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Tag Archives: DuPage County criminal defense attorney

DuPage County juvenile crimes defense attorney

Underage drinking is all too common in today’s world. According to reports from the National Institute on Alcohol Abuse and Alcoholism (NIAAA), 58 percent of teens have had a drink by the time they reach the age of 18. This may be a result of high school parties in which alcohol is present or it may be attributed to moving away from home and going to college by the age of 18. Regardless of when it starts, binge drinking is extremely common between the ages of 12 and 20, forming bad habits before juveniles even reach the legal drinking age. Those individuals under the age of 21 often fail to recognize the ramifications that underage drinking can have on their future and their criminal record. Criminal charges may include alcohol consumption, but there are also a number of offenses that do not require any alcohol to be consumed.

False Identification and Purchasing Alcohol

These are two separate alcohol charges that are often tied together in Illinois. Many young adults may use an older sibling’s ID or have one made that states that they are 21 years old. This can allow those under the age of 21 to enter bars or purchase alcoholic drinks. Although more common with college students, high school students have also been known to use this tactic to obtain alcohol without their parents’ knowledge. Having a fake ID or lending your ID to someone underage is considered a Class A misdemeanor, punishable by up to $2,500 in fines and one year in jail. Purchasing the alcohol in itself is a Class A misdemeanor with a minimum $500 fine. In other words, having a fake ID can often lead to additional criminal charges.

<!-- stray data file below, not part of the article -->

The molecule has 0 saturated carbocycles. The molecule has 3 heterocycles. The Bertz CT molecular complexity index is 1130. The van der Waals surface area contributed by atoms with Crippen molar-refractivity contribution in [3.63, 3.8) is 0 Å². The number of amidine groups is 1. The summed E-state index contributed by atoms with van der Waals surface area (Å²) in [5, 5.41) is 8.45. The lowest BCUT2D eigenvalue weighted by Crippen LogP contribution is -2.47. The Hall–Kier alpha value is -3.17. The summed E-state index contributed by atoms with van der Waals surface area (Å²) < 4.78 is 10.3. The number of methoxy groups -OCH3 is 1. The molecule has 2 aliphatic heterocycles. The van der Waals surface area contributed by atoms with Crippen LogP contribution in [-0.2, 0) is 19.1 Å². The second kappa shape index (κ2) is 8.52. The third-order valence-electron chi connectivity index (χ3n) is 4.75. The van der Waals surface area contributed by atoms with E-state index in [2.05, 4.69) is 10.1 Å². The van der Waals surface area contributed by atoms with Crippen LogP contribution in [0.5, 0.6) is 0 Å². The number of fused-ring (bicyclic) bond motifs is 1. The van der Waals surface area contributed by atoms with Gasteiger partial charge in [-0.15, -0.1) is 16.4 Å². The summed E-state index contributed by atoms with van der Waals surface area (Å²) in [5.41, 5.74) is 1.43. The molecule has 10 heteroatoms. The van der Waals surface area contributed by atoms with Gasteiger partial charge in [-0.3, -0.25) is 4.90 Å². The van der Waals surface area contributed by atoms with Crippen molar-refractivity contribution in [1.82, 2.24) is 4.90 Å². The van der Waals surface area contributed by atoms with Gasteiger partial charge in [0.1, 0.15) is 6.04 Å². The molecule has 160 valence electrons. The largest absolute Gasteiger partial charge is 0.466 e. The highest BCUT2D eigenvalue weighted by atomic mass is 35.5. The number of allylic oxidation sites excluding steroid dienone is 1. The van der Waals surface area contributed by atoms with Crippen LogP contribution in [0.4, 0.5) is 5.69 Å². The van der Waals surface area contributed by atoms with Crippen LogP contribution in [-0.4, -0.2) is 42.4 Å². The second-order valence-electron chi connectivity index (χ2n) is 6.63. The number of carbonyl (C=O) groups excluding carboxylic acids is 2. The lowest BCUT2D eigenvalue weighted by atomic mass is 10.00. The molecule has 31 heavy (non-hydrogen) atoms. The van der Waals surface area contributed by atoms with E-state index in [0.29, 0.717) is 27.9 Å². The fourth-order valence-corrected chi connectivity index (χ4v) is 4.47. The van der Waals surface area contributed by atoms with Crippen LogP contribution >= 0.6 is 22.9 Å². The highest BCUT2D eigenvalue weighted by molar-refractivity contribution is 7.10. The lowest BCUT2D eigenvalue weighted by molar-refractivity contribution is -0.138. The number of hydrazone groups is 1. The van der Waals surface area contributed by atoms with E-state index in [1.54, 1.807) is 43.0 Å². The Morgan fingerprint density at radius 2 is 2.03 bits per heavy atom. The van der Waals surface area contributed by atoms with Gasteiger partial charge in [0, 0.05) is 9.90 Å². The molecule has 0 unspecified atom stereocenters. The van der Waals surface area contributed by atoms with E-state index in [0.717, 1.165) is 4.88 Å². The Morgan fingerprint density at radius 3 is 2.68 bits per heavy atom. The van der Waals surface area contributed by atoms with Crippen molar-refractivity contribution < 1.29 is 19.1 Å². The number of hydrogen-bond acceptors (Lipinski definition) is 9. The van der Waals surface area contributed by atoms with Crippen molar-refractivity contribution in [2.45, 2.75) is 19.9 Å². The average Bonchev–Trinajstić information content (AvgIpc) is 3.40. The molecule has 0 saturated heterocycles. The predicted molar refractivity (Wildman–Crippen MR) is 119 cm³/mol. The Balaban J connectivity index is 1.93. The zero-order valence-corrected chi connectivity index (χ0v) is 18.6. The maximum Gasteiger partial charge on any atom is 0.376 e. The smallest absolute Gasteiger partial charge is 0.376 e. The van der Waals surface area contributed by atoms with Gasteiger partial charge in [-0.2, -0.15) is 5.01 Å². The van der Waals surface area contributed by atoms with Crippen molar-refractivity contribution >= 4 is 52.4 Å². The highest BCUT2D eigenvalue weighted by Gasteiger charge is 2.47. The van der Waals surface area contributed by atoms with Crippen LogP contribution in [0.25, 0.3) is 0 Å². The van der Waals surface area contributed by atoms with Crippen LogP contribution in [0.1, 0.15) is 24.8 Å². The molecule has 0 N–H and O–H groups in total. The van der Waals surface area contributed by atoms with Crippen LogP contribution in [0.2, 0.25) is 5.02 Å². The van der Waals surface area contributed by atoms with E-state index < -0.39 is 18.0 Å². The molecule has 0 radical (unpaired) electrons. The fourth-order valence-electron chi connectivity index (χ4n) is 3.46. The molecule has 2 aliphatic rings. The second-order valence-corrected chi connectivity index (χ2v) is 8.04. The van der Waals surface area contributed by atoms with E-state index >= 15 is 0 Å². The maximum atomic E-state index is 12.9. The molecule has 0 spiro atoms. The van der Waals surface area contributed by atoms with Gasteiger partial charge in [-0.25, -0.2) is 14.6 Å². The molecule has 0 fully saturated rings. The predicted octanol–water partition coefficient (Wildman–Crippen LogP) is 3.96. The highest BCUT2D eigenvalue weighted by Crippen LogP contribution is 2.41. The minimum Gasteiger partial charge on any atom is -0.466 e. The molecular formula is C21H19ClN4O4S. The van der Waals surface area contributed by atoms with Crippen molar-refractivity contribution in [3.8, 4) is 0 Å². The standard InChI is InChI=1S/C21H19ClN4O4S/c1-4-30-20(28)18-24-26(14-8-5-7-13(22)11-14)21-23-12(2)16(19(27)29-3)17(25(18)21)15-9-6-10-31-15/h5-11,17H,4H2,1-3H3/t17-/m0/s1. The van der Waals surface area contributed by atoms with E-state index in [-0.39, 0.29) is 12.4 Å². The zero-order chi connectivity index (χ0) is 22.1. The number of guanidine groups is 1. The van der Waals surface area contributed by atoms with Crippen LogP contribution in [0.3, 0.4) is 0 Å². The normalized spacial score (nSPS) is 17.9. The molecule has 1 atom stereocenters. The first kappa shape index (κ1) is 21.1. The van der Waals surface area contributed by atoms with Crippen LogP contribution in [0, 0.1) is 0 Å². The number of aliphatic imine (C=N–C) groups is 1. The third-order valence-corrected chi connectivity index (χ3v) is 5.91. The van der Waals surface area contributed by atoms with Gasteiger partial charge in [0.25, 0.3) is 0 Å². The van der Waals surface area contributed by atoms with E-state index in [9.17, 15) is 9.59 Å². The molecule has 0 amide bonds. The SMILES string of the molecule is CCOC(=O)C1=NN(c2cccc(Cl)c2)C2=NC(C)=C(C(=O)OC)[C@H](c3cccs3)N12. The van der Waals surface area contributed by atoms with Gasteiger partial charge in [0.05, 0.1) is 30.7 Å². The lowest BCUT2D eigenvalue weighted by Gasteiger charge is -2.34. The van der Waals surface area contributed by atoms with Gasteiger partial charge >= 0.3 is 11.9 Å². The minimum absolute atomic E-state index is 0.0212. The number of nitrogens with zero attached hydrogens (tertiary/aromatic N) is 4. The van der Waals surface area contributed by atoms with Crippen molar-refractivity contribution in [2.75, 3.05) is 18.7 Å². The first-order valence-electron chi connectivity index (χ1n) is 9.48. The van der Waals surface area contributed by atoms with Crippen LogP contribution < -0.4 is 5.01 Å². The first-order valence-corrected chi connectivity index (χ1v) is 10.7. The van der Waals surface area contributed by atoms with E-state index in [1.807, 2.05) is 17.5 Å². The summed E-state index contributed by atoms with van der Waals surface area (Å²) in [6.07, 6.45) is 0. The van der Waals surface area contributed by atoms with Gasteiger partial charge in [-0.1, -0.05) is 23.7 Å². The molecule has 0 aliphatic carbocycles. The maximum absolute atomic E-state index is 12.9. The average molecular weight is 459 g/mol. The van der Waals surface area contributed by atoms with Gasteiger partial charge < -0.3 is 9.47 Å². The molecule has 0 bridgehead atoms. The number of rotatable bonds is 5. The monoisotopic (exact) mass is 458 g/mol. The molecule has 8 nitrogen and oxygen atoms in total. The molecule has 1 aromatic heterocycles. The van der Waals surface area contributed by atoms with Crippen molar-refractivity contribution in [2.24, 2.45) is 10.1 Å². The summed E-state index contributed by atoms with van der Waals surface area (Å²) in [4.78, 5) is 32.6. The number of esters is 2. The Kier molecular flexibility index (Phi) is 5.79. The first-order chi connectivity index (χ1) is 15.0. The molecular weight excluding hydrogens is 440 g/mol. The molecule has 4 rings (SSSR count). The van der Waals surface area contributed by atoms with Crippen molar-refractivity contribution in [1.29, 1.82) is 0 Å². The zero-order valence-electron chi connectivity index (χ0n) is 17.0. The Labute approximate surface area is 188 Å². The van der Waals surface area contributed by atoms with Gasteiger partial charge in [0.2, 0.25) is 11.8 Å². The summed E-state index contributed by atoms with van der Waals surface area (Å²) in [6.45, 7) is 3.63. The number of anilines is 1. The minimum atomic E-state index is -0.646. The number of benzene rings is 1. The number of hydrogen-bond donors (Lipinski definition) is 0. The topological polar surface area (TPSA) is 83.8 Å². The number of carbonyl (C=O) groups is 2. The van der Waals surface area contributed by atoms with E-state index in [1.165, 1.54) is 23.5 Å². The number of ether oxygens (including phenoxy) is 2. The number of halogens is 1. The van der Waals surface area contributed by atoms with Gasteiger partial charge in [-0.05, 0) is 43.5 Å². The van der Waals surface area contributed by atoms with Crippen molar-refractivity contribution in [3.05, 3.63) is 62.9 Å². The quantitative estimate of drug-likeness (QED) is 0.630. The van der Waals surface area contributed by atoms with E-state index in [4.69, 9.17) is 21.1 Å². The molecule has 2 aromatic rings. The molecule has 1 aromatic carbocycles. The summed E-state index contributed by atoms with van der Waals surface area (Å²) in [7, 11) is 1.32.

The Possession of Alcohol

The consumption of alcohol is not required for young adults to face alcohol-related charges in Illinois. If those under the age of 21 are found with alcoholic beverages in their possession, they may have their driving privileges suspended for up to one year. This is also true for any minors found transporting alcohol in their vehicles. They will automatically lose their license for one year and may face a $1,000 fine. This charge applies to anyone in the vehicle who is underage, not just the driver.

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DuPage County aggravated assault defense attorney

Being charged with any type of violent crime in Illinois can be a scary situation. The uncertainty of the outcome of your case can be a major source of stress for you and your family. Assault and battery are two of the most common violent crimes that occur in Illinois. Depending on the circumstances of the case, you could face a felony charge and many years in prison if convicted. When you are accused of using a weapon during an assault or battery, your penalties often change and become even more serious. The use of a weapon almost always classifies assault and battery charges as aggravated assault or aggravated battery, both of which come with severe criminal consequences.

Aggravated Assault Charges